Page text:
Thanksgiving Host Gift Guide

You know that one friend who always gives really thoughtful, on-the-mark gifts? That’s me. I spend a lot of time thinking about what to get people for birthdays, holidays, housewarmings, etc… and although Thanksgiving is not traditionally a gift-giving holiday, it’s always polite to bring a small gift to for the host (or hostess) if you’ve been invited to someone’s home for dinner. Since hosts put a lot of work into holiday dinners — Thanksgiving especially, since the meal tends to be the highlight of the holiday — they deserve a special “thank you” from guests. But what should you bring? The trick to holiday host gifts is to never give anything that will induce (more) stress on the host or make them feel obligated to use the gift immediately. Ideally, the gift should either be consumable (snacks, wine, coffee, tea) or a nice version of something that can be put to household use — think fancy soaps, candles, etc — the sorts of things that people usually like, but won’t buy for themselves.

Here’s my suggestions for what you can bring to Thanksgiving to show the dinner host your thanks!

#1: Savory Snacks

Savory pre-dinner snacks are usually appreciated at larger parties with a “social hour” or “cocktail hour” (whatever you want to call it, depending on how much drinking there is) before or after dinner. Anything good for grazing is appropriate here: think cheese trays and charcuteries, assortments of dried fruits and/or nuts, and crackers, spreads, and dips.

#2 : Chocolates

Chocolates can be served alongside dessert after dinner, or reserved for the host to enjoy after the guests leave. Since holiday dinners usually have no shortage of planned desserts, if you’re going to go this route, I suggest choosing a chocolate assortment and wrapping it in gift paper so that the host can unwrap the gift at a later time and doesn’t feel obligated to serve the treats alongside dessert.

#3: Coasters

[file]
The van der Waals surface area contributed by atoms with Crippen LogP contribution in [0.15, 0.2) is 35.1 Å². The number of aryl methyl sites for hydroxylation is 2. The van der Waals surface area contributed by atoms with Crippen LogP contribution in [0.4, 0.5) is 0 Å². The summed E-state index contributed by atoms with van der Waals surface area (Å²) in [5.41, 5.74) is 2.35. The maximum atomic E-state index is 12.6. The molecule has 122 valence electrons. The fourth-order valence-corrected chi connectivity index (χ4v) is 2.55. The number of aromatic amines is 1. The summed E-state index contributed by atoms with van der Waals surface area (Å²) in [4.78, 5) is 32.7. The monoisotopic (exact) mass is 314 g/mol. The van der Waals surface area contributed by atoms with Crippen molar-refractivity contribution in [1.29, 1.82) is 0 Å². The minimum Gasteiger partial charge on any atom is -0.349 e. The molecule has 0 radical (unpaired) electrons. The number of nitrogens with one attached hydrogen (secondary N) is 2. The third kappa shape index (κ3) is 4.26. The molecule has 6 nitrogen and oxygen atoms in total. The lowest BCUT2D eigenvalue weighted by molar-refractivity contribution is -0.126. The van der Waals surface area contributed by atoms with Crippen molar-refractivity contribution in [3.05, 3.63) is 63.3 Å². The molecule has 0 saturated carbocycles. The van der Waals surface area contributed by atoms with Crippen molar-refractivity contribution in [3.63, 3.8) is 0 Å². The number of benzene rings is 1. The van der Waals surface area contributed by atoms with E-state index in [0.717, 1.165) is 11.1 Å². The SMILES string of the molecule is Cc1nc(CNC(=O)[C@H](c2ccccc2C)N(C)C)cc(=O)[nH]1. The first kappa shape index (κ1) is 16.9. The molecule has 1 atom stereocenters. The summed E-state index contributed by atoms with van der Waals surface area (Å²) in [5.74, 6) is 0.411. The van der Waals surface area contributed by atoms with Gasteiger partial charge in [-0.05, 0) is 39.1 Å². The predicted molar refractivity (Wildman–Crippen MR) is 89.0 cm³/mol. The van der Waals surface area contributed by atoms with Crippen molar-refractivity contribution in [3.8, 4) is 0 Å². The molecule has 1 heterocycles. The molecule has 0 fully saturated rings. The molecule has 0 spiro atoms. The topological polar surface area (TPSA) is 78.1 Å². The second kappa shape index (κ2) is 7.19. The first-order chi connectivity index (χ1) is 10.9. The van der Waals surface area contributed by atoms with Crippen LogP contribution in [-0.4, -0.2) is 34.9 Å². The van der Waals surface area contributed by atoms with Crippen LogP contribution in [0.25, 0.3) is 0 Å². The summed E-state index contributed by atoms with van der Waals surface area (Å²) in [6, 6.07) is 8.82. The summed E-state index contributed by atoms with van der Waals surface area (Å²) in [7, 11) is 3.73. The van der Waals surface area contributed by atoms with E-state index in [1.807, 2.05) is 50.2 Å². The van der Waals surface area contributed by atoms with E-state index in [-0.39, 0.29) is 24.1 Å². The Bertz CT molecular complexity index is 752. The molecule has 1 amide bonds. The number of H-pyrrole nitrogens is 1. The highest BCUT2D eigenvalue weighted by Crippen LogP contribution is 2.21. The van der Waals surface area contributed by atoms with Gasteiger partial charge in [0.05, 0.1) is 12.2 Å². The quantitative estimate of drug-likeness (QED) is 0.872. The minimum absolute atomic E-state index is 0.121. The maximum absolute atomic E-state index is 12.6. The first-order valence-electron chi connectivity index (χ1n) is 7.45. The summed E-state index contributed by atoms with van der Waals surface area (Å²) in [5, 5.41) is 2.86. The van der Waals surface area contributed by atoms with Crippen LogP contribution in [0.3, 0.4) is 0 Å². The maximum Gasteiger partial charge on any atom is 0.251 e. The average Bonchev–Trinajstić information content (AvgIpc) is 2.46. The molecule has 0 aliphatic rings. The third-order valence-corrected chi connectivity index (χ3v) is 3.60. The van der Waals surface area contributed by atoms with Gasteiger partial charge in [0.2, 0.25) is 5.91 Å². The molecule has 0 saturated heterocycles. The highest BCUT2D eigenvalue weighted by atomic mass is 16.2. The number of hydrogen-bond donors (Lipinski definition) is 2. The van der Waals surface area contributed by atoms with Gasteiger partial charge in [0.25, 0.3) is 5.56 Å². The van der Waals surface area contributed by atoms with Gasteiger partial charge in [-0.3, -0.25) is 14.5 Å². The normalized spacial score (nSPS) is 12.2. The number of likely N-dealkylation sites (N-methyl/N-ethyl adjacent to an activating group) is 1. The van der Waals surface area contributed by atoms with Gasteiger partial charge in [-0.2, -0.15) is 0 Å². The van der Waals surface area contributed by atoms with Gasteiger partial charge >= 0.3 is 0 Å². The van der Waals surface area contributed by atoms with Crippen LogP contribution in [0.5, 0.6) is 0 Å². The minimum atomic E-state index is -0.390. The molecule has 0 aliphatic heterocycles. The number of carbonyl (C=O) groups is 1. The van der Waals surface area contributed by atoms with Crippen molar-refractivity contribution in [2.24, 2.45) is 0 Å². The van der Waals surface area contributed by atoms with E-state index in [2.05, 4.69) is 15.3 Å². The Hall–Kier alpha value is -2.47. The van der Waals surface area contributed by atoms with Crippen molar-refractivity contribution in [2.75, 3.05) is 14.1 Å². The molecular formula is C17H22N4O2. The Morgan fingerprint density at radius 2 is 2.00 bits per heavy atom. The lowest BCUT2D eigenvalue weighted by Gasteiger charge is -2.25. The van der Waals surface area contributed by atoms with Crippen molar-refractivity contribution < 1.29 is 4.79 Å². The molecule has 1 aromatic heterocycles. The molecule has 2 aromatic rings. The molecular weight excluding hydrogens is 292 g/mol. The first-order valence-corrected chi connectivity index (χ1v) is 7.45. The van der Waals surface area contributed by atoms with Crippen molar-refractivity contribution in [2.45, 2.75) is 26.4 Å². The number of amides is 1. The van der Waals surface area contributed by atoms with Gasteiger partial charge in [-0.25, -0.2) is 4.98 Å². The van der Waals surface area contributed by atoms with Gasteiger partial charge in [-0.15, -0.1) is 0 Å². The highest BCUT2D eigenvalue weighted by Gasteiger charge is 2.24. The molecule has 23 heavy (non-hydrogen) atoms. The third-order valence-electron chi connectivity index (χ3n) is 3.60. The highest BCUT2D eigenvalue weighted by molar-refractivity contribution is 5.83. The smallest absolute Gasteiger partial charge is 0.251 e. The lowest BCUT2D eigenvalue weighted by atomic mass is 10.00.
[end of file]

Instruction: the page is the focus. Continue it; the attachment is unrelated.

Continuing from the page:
Coasters are one of those things that we realize we should have, but never seem to purchase. For gifts, try a set of coasters in a natural material: wood, marble, sandstone, cork, etc.; usually these will match any sort of home decor. A bonus: if beverages are served before dinner, this gift can be put to immediate use!

#4: Wine

A bottle of your favorite red or white wine is usually appropriate, unless the host doesn’t drink. If you’re unsure, try a non-alcoholic beverage or some other type of gift — it’s far better to entirely avoid the awkward situation where you offer alcohol to someone who does not want it in their house. If you do bring wine, deliver it in a fabric wine tote or festive paper bottle bag.

#5 Coffee, Tea or Cocoa

Hot beverages are usually served after the meal and could include coffee, tea, or hot chocolate. To gift coffee, bring something special: try a bag of specialty grounds from a local roaster, or a high-quality bag of seasonally flavored grounds from your favorite shop. Bring grounds, not beans — your host may not have a grinder, and even if they do, they probably don’t feel like grinding beans after dinner. For tea, many attractive gift sets of quality tea bags can be purchased online or in stores… don’t just buy a box off the shelf and call it a day, presentation matters. Again, bring bags (not loose leaf) for ease of use. If you or the host isn’t into caffeine, a canister of quality drinking chocolate (try Cadbury or Godiva) makes a fine gift, too.